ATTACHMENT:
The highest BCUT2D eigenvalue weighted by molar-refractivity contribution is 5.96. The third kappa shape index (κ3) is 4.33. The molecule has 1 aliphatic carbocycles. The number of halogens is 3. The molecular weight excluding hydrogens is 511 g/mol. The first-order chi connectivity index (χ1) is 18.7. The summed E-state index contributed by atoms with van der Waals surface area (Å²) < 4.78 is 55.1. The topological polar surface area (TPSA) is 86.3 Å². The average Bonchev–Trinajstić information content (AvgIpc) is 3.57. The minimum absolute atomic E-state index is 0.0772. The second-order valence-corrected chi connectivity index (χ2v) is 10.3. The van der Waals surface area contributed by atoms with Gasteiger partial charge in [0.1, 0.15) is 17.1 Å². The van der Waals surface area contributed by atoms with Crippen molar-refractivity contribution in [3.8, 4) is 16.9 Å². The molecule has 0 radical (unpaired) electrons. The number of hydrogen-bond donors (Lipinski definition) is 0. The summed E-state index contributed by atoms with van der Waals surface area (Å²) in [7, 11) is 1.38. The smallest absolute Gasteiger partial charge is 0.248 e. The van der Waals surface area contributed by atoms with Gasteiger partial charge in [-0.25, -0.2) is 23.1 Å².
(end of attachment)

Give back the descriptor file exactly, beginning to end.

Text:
The highest BCUT2D eigenvalue weighted by molar-refractivity contribution is 5.96. The third kappa shape index (κ3) is 4.33. The molecule has 1 aliphatic carbocycles. The number of halogens is 3. The molecular weight excluding hydrogens is 511 g/mol. The first-order chi connectivity index (χ1) is 18.7. The summed E-state index contributed by atoms with van der Waals surface area (Å²) < 4.78 is 55.1. The topological polar surface area (TPSA) is 86.3 Å². The average Bonchev–Trinajstić information content (AvgIpc) is 3.57. The minimum absolute atomic E-state index is 0.0772. The second-order valence-corrected chi connectivity index (χ2v) is 10.3. The van der Waals surface area contributed by atoms with Gasteiger partial charge in [0.1, 0.15) is 17.1 Å². The van der Waals surface area contributed by atoms with Crippen molar-refractivity contribution in [3.8, 4) is 16.9 Å². The molecule has 0 radical (unpaired) electrons. The number of hydrogen-bond donors (Lipinski definition) is 0. The summed E-state index contributed by atoms with van der Waals surface area (Å²) in [7, 11) is 1.38. The smallest absolute Gasteiger partial charge is 0.248 e. The van der Waals surface area contributed by atoms with Gasteiger partial charge in [-0.25, -0.2) is 23.1 Å².